India, home to one sixth of humanity, must develop fast for us to be able to pull people out of poverty, and towards universal wellbeing. Its growth must, at the same time, be pro-planet, in line with the ambitious targets we have set for emission control in the interest of the climate.Over the past decade, we have made strides towards sustainable development by focusing on broadening access to quality healthcare, education, and other essential services like the provision of toilets, and
In the area of healthcare, the government of India has set a target of 2030 to eliminate both AIDS and Malaria. India has a considerable burden of both the diseases. Concerted action to beat AIDS brought about 66% decline in the estimated number of annual new HIV infections in the country from 2000 to 2015, against the global average of 35%. AIDS related deaths in India declined by 54% from 2007 to 2015 against the global average of 41% decline during 2005-2015.
India has prepared the National Framework for Malaria Elimination. Organisations such as ‘Malaria No More’ are fuelling India’s fight against malaria by ensuring the country remains focused on its goal of eliminating the disease within the given time frame. To be sure, broad-based private sector participation will be key to achieve this aim. Private sector participation drives technological innovation in tracking and reporting hidden malaria cases. This, coupled with a robust policy and mechanisms to ensure malaria reporting from India’s private health sector will help estimate the true burden of the disease in the country.
Augmenting basic infrastructure is also a key factor enabling human development in India. The ‘Jal Jeevan Mission’, aimed at providing drinking water through individual household tap connections by 2024 to all households in rural India, has transformational potential. Since 2019, our country has seen a 35% increase in the coverage of rural households with tap connections. Over 51% of rural households in India now have tap water connections. Connectivity to potable tap water has proved to be revolutionary. It has helped arrest school drop-out rates among girls in rural India. Availability of potable water within the household has reduced drudgery and dramatically improved the ease of living of adolescent girls, women, and the elderly.
Water-borne diseases are also tackled by the provision of potable water. UNICEF estimates that 38 million Indians are affected by waterborne diseases annually. Every year, 1.5 million children die of diarrhoea globally.Nobel prize winning economist Michael Kremer reckons supplying potable water can reduce child mortality by 25-32%. India has been moving at great speed to provide
Sustainable development in India presents unique challenges, given our varied topography, climate, population, and culture. The vastness of our landmass and population means we must truly go the extra mile and implement solutions that break convention. We still have some way to go, and considerable ground to cover. But we have stuck together with dedication to enable sustainable development across key sectors such as healthcare, education, disease prevention and control, and water, sanitation, and hygiene, among others.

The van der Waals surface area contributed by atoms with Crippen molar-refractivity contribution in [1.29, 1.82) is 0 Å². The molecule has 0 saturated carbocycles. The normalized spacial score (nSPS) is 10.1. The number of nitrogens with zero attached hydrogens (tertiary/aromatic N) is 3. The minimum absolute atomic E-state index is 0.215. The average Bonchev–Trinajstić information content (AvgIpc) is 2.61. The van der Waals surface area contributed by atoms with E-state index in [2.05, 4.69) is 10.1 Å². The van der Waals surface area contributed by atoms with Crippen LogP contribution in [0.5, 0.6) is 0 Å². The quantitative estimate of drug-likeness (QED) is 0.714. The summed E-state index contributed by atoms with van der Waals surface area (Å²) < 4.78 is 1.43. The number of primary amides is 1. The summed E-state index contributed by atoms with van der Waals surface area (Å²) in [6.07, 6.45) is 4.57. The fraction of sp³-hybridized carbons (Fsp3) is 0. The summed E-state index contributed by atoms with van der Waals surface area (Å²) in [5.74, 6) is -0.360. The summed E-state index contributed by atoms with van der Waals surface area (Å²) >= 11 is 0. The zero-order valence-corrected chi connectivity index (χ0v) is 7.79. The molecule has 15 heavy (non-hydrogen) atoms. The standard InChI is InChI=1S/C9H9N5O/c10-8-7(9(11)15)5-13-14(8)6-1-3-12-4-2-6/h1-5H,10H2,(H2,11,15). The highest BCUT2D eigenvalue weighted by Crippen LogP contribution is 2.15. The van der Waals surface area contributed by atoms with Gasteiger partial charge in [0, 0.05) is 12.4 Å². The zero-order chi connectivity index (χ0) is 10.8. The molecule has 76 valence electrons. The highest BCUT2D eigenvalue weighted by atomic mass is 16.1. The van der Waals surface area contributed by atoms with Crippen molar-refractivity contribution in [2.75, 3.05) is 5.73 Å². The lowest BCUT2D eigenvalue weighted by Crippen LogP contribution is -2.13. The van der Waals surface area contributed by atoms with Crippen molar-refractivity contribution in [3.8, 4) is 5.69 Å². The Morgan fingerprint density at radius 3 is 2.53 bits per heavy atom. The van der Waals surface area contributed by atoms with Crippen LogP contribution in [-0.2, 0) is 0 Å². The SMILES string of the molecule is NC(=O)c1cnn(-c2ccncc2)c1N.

Today, India is doing better than many countries on achieving the United Nations’ 17 sustainable development goals. Covid-19 had, without a doubt, impacted the pace of work in the country but we are, well and truly back to full resumption of development-related work.
The world is watching India’s growth keenly to learn from this biggest of development exercises in history as we work towards elevating the ease of living of millions of our citizens. Our success at this endeavour will offer solutions to several other countries to learn from and emulate. Technological innovation for social good promises to catalyze sustainable development by dramatically increasing our ability to effect population scale change. India has an enviable health data stack and education data stack which can be innovated upon to develop customizable and scalable solutions that bring about social change and betterment.
The JAM trinity – Jan Dhan, Aadhaar and Mobile – has given India the ability to bring about change quickly, at scale; and to constantly monitor it for efficacy. A slew of targeted technological innovations can usher in a phase of prolonged development for all, distinguishing India further from its peers, and, at the same time giving humanity renewed hope of progress and prosperity.
Dr. Aatish Parashar, Dean and Head, Central University of South Bihar, Member, State Health Society, Bihar. The views expressed in this article are those of the author and do not represent the stand of this publication
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